SAYA: DANCE AND SURVIVAL IN AN AFRO-BOLIVIAN VILLAGE

3.5 Stars
Year Released: 2013
MPAA Rating: Unrated
Running Time: 20 minutes
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Dr. Beret E. Strong’s documentary short offers an overview on the social and economic challenges that continue to plague Bolivia’s black population. The Afro-Bolivians, as they are known, are the descendants of the African slaves brought to the Andes by the Spanish conquistadors.

Bolivia did not abolish the last vestiges of slavery until 1952, but the Afro-Bolivians continue to face racism and poverty. The Afro-Bolivian population lacks political muscle – in one of the film’s most shocking moments, a black woman is shooed away from a polling station during a local election – and the national census does not acknowledge the existence of this demographic. Coca farming has been one of the few areas where the population can thrive, but this has been threatened due to American pressure based on the plant’s use in creating cocaine.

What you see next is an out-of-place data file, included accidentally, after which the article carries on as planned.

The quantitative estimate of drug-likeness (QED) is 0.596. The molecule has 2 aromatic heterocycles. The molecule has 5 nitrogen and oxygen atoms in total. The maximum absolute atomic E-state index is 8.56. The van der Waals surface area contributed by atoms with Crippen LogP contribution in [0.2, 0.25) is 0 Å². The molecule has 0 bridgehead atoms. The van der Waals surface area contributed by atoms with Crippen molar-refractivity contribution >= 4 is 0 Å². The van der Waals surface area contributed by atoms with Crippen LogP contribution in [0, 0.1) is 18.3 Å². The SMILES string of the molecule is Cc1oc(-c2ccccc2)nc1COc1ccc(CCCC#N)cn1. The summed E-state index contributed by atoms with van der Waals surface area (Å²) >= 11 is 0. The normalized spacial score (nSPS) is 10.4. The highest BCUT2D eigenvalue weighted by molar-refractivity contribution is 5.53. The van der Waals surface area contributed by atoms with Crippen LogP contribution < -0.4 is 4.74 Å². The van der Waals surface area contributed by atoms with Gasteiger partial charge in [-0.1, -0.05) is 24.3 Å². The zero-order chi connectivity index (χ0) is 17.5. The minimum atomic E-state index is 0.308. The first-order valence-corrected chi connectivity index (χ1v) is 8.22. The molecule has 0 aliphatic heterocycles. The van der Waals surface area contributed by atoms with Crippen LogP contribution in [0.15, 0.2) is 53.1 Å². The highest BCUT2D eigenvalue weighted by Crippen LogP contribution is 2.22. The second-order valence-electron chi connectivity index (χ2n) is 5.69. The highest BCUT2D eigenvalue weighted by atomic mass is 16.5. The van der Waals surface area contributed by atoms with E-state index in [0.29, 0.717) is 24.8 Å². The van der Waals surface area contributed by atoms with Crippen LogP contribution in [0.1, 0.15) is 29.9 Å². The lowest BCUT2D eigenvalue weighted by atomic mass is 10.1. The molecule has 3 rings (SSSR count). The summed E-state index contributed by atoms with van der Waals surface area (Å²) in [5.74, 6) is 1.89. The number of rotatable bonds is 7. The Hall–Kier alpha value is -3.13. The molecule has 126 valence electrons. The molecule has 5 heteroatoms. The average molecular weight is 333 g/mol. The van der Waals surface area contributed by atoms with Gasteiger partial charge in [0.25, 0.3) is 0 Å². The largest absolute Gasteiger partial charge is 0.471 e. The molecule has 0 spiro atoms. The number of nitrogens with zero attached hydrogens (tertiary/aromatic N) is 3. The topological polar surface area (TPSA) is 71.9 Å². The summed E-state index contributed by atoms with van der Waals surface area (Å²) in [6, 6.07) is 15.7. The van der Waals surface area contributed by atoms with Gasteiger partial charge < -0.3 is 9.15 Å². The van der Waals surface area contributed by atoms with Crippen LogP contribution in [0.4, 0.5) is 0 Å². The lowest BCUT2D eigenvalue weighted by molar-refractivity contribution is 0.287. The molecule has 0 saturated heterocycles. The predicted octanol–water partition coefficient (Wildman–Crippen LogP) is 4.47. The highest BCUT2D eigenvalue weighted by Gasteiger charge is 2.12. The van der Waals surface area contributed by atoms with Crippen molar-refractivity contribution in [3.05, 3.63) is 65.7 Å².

Many Afro-Bolivians are banking on higher education – especially nursing – to create a new wave of employment opportunities. The film offers the hope that the unique Afro-Bolivian cultural expressions, particularly the saya dance that originated in Africa, can break down racial barriers. In one of the film’s most buoyant moments, an all-black dance group entertains the multicultural participants at a regional festival, resulting in a happy mix of people of different heritages dancing together in the streets.

One could wish that Dr. Strong devoted more time to this extraordinary subject – there is certainly enough material to fill a feature-length documentary.



Posted on March 14, 2013 in Reviews by
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